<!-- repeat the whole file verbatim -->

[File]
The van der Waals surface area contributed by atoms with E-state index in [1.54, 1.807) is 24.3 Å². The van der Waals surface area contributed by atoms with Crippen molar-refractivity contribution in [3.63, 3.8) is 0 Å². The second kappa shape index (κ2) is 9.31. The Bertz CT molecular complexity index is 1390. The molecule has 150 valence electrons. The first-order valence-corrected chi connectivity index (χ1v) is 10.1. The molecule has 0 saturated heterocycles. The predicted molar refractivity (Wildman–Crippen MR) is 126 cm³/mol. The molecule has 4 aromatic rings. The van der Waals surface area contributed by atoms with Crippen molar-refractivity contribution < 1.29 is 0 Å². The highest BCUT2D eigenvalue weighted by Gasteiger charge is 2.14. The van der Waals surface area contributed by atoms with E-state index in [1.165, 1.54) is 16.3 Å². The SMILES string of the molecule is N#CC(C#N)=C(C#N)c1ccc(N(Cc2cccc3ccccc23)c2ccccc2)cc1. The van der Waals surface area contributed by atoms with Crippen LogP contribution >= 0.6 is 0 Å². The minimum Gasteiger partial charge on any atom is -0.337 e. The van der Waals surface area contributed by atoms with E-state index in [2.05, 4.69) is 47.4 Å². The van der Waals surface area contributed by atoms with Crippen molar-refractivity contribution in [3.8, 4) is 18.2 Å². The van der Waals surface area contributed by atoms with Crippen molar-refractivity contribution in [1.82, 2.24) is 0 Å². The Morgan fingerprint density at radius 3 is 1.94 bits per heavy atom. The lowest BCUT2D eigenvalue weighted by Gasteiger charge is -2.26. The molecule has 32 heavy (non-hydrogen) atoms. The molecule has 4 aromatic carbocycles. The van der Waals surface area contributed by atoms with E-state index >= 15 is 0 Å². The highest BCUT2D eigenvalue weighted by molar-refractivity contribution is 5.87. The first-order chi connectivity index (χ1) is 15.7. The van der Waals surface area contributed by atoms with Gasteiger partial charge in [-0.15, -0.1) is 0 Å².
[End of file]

The van der Waals surface area contributed by atoms with E-state index in [1.54, 1.807) is 24.3 Å². The van der Waals surface area contributed by atoms with Crippen molar-refractivity contribution in [3.63, 3.8) is 0 Å². The second kappa shape index (κ2) is 9.31. The Bertz CT molecular complexity index is 1390. The molecule has 150 valence electrons. The first-order valence-corrected chi connectivity index (χ1v) is 10.1. The molecule has 0 saturated heterocycles. The predicted molar refractivity (Wildman–Crippen MR) is 126 cm³/mol. The molecule has 4 aromatic rings. The van der Waals surface area contributed by atoms with Crippen molar-refractivity contribution < 1.29 is 0 Å². The highest BCUT2D eigenvalue weighted by Gasteiger charge is 2.14. The van der Waals surface area contributed by atoms with E-state index in [1.165, 1.54) is 16.3 Å². The SMILES string of the molecule is N#CC(C#N)=C(C#N)c1ccc(N(Cc2cccc3ccccc23)c2ccccc2)cc1. The van der Waals surface area contributed by atoms with Crippen LogP contribution >= 0.6 is 0 Å². The minimum Gasteiger partial charge on any atom is -0.337 e. The van der Waals surface area contributed by atoms with E-state index in [2.05, 4.69) is 47.4 Å². The van der Waals surface area contributed by atoms with Crippen molar-refractivity contribution in [3.8, 4) is 18.2 Å². The van der Waals surface area contributed by atoms with Crippen molar-refractivity contribution in [1.82, 2.24) is 0 Å². The Morgan fingerprint density at radius 3 is 1.94 bits per heavy atom. The lowest BCUT2D eigenvalue weighted by Gasteiger charge is -2.26. The molecule has 32 heavy (non-hydrogen) atoms. The molecule has 4 aromatic carbocycles. The van der Waals surface area contributed by atoms with E-state index >= 15 is 0 Å². The highest BCUT2D eigenvalue weighted by molar-refractivity contribution is 5.87. The first-order chi connectivity index (χ1) is 15.7. The van der Waals surface area contributed by atoms with Gasteiger partial charge in [-0.15, -0.1) is 0 Å².